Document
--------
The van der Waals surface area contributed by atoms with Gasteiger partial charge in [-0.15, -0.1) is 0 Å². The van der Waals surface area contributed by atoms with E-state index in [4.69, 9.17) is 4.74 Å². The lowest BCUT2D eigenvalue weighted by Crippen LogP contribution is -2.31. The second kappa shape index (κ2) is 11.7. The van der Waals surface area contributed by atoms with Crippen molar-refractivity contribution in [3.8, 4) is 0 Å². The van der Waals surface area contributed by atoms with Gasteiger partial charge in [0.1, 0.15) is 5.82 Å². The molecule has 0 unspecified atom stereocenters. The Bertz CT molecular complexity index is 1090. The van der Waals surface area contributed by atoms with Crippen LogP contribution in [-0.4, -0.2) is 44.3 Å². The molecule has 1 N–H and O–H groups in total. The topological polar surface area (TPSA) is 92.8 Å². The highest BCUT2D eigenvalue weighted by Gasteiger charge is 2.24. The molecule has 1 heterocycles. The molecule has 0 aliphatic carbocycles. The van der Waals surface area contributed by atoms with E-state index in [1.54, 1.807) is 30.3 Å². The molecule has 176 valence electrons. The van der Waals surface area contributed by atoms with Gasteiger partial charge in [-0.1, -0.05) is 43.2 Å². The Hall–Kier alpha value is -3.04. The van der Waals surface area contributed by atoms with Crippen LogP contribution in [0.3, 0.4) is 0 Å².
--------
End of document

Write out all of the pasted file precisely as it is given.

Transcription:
The van der Waals surface area contributed by atoms with Gasteiger partial charge in [-0.15, -0.1) is 0 Å². The van der Waals surface area contributed by atoms with E-state index in [4.69, 9.17) is 4.74 Å². The lowest BCUT2D eigenvalue weighted by Crippen LogP contribution is -2.31. The second kappa shape index (κ2) is 11.7. The van der Waals surface area contributed by atoms with Crippen molar-refractivity contribution in [3.8, 4) is 0 Å². The van der Waals surface area contributed by atoms with Gasteiger partial charge in [0.1, 0.15) is 5.82 Å². The molecule has 0 unspecified atom stereocenters. The Bertz CT molecular complexity index is 1090. The van der Waals surface area contributed by atoms with Crippen LogP contribution in [-0.4, -0.2) is 44.3 Å². The molecule has 1 N–H and O–H groups in total. The topological polar surface area (TPSA) is 92.8 Å². The highest BCUT2D eigenvalue weighted by Gasteiger charge is 2.24. The molecule has 1 heterocycles. The molecule has 0 aliphatic carbocycles. The van der Waals surface area contributed by atoms with E-state index in [1.54, 1.807) is 30.3 Å². The molecule has 176 valence electrons. The van der Waals surface area contributed by atoms with Gasteiger partial charge in [-0.1, -0.05) is 43.2 Å². The Hall–Kier alpha value is -3.04. The van der Waals surface area contributed by atoms with Crippen LogP contribution in [0.3, 0.4) is 0 Å².